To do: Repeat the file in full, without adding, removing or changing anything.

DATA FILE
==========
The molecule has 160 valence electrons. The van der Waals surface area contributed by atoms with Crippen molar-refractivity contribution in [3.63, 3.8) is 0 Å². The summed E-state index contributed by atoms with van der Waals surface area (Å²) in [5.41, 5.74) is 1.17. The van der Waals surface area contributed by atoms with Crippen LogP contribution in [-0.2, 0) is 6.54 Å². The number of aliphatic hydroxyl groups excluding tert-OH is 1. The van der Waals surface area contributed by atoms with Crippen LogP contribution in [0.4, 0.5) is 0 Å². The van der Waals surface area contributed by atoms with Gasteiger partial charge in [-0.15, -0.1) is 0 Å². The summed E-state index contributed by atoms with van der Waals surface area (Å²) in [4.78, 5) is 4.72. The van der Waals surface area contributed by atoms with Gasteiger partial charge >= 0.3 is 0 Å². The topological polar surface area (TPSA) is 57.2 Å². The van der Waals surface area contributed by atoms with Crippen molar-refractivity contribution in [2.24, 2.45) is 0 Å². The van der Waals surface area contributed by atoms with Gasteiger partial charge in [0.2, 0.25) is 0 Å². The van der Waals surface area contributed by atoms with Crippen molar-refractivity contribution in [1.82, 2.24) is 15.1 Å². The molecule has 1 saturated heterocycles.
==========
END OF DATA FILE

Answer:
The molecule has 160 valence electrons. The van der Waals surface area contributed by atoms with Crippen molar-refractivity contribution in [3.63, 3.8) is 0 Å². The summed E-state index contributed by atoms with van der Waals surface area (Å²) in [5.41, 5.74) is 1.17. The van der Waals surface area contributed by atoms with Crippen LogP contribution in [-0.2, 0) is 6.54 Å². The number of aliphatic hydroxyl groups excluding tert-OH is 1. The van der Waals surface area contributed by atoms with Crippen LogP contribution in [0.4, 0.5) is 0 Å². The van der Waals surface area contributed by atoms with Gasteiger partial charge in [-0.15, -0.1) is 0 Å². The summed E-state index contributed by atoms with van der Waals surface area (Å²) in [4.78, 5) is 4.72. The van der Waals surface area contributed by atoms with Gasteiger partial charge >= 0.3 is 0 Å². The topological polar surface area (TPSA) is 57.2 Å². The van der Waals surface area contributed by atoms with Crippen molar-refractivity contribution in [2.24, 2.45) is 0 Å². The van der Waals surface area contributed by atoms with Gasteiger partial charge in [0.2, 0.25) is 0 Å². The van der Waals surface area contributed by atoms with Crippen molar-refractivity contribution in [1.82, 2.24) is 15.1 Å². The molecule has 1 saturated heterocycles.